Saturday, May 27, 2017

Review: The Paris Wedding

Title: The Paris Wedding
Author: Charlotte Nash
Publisher: 27 June 2017 by Hachette Australia
Pages: 368 pages
How I Read It: ARC book
Genre: womens fiction, contemporary, romance
My Rating: 5 cups


Ten years ago, Rachael West chose not to move to Sydney with high-school sweetheart Matthew. Instead she stayed on the family wheat farm, caring for her seriously ill mother and letting go of her dreams. Now, Matthew is marrying someone else. And Rachael is invited to the wedding, a lavish affair in Paris, courtesy of the flamboyant family of Matthew's fiancée - a once-in-a-lifetime celebration at someone else's expense in Europe's most romantic city.

She is utterly unprepared for what the week brings. Friendships will be upended, secrets will be revealed - and on the eve of the wedding, Rachael is faced with an impossible dilemma: should she give up on the promise of love, or destroy another woman's life for a chance at happiness?

If you enjoy reading Rachael Treasure and Rachael Johns, you'll fall in love with this deliciously poignant story about family and friends, and love lost and found.

My Thoughts

‘Maybe this trip was that way forward, its hope winking like Venus in the sky: tiny and distant, but enough to guide her through the darkness.’

What a lovely read this book was! What I liked most about it, was how well written it was, flowing along really quickly, with lots of story lines to keep you engaged and not just primarily all about the romance.

‘The movie of Matthew’s life had kept playing long after Rachel had been written out of the script.’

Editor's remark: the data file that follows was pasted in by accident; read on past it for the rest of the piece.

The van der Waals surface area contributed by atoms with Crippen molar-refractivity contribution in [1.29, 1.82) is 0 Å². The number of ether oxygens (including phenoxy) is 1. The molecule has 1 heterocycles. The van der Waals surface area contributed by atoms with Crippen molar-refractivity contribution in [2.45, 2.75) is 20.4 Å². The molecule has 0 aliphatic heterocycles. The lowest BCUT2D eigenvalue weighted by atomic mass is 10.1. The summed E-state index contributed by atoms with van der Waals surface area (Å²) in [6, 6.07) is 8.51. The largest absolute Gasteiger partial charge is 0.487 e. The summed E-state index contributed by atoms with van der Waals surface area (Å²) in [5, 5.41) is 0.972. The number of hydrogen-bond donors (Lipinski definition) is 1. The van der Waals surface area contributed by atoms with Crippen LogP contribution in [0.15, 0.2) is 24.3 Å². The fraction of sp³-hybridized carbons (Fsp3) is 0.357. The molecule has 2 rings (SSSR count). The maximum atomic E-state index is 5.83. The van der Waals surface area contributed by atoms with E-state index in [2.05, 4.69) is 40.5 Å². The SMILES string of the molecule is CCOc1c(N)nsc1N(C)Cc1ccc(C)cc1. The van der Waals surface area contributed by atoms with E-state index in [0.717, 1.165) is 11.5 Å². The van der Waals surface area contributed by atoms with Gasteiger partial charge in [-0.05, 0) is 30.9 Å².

Rachael’s storyline alone is interesting enough; feeling left behind as she cares for her ailing mother while everybody else’s life goes on. Nash genuinely captures that emotion, and it’s not just about finding a partner, but fulfilling lost dreams. Add to that the stories of Matthew and his change of heart, or Rachael’s sister and her family struggling on the land, even Rachael’s best friend and her marriage issues, and it becomes clear how Nash demonstrates a real depth to this story.

‘Two days ago she’d woken up in the place she’d spent her whole life, with wide open spaces rolling away to the horizon. Here, every inch was spoken for, hundreds of years of occupation resulting in the city as it existed in this moment.’

The contrast in detail from the Australian Outback to the streets of Paris is wonderful. On the one hand you have struggling farmers and life in a small rural community compared to the dashing elegance of the Parisian metropolis, with all the glitz and glamour it has to offer. The descriptions of visiting famous landmarks are vivid and you feel as if you are there. What I most appreciated, however, was the poetic resonance that portrayed Paris in such a special way:

‘Under a sky of steel clouds, the city held the river in stone hands stitching across it with arches and bridges.’

Two more points to note. One, if you are at all interested in sewing and design of clothes, there is the added bonus of Rachael (and her mother) being a talented seamstress and outfits are discussed, designed and brought to life. Also, I was suitably impressed with the ending, not to give anything away, but suffice to say it was not your expected stock standard outcome for books of this genre. Well done Charlotte Nash. I am delighted to add another Aussie author on my crusade of rural romance discoveries, I highly recommend this book.

‘All those years ago, the break up with Matthew had felt like being abandoned on the side of the highway, watching the tail-lights of the future disappearing over the horizon.’

I received a free copy of this in a Goodreads giveaway.

This review is based on a complimentary copy from the publisher and provided through NetGalley in exchange for an honest review. The quoted material may have changed in the final release

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